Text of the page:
New Brunswick makes changes to COVID-19 vaccine rollout

New Brunswick – In a live press briefing from Fredericton, today, Thursday, Feb. 18, Dr. Jennifer Russell, chief medical officer of health, Dorothy Shephard, minister of health, and Greg MacCallum, director of the emergency measures organization, updated residents on changes to the vaccine rollout in the province.

“So, with the new variants of COVID-19 being more transmissible, it is really important that we make sure we have out vaccine campaign underway,” said Russell.

“We really have to make sure that our citizens in New Brunswick that are the more at risk receive protection against the virus.  So, we must broaden the scope of our vaccine campaign,” she added.

Under the new plan, there will purposely be a longer period of time planned between the first and second doses of the Pfizer or Moderna vaccine, from 14 to up to 90 days, particularly for those deemed less “at risk”.

Russell said this is an “acceptable and manageable” option, and the single dose of either vaccine still provides up to 90 per cent protection from the virus. She said by stretching the second dose timing out to this three month level, the number of people who can receive a single dose and have some protection will greatly increase, “maximizing the vulnerable getting the vaccine”.

Shepard announced new prioritization protocols for who will be next in line to receive at least the first dose of the vaccine.

The vaccination rollout in New Brunswick began in December, and focused on immunizing the most vulnerable, including long-term care residents and staff, frontline health-care staff, First Nations adults, and individuals 85-years-old and over. Phase 1, which is currently underway, has seen just over 21,000 doses of the COVID-19 vaccine have been administered, and 7,505 individuals are fully vaccinated.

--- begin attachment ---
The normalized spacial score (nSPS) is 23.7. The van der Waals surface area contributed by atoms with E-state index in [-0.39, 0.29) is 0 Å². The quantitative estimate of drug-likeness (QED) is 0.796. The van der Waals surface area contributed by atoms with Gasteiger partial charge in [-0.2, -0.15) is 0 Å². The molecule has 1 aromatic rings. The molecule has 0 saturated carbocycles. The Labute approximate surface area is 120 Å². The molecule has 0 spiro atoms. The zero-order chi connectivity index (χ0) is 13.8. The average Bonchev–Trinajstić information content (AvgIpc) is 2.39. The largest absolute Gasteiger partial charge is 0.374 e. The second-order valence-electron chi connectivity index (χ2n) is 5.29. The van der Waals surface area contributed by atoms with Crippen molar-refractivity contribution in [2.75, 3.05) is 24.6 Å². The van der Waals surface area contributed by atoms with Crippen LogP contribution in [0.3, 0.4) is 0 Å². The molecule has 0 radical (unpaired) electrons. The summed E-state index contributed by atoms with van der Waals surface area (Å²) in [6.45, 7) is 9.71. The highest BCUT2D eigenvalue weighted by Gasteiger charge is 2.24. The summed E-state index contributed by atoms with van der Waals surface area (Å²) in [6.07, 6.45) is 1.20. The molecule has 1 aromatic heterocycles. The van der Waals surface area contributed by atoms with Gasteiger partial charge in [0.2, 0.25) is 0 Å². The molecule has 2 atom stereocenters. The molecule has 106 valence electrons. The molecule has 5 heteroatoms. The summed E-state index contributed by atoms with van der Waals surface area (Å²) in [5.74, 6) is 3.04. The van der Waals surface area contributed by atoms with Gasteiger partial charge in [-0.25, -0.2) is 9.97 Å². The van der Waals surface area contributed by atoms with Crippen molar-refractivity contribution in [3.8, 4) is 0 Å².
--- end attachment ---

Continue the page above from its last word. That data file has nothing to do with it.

April 2021 will see the start of Phase 2 of the plan, adding new vulnerable groups to those being vaccinated, including:

  • residents and staff in other communal settings;
  • health-care workers providing direct patient care such as pharmacists and dentists;

first responders such as firefighters and police officers;

  • home support workers for seniors;
  • individuals 70 and over;
  • individuals with select complex medical conditions;
  • volunteers at long-term care centres and designated support people;
  • individuals 40 and over with three or more select chronic conditions; and
  • truckers, rotational workers and regular cross-border work commuters.

Phase 3, starting in June, will expand to groups including:

  • health-care workers with indirect patient care;
  • people with two or more select chronic health conditions;
  • school staff; and
  • students between the ages of 16 and 24.

Phase 4, which is expected to begin in July, will see the vaccine be more widely available, ideally for all New Brunswickers.

Shephard said residents do not need to call 811 or reach out to their medical provider (those who have one), that the province will contact each individual as they become eligible.

MacCallum said between April and June, New Brunswick has been told by the federal government to expect approximately 500,000 doses to arrive in the province, hence by early July, Public Health hopes to see half of the population of the province vaccinated with at least one dose.

Russell also announced Zone 4, the Edmundston region, will shift back to the Orange phase of recovery.

New cases

The four cases, all in Zone 4 are:

  • an individual 19 and under;
  • two people 60-69; and
  • an individual 80-89.

As of today, New Brunswick has seen 1,411 confirmed cases of COVID-19, and as of Wednesday, Feb. 17, 1,275 individuals have recovered. There are currently 111 active cases, five people are hospitalized with one in intensive care, and there are been 24 deaths. As of Wednesday, 220,912 have been conducted, or 28.44 per cent of the population.

For details on COVID-19 in New Brunswick, or to check the COVID-19 dashboard, go to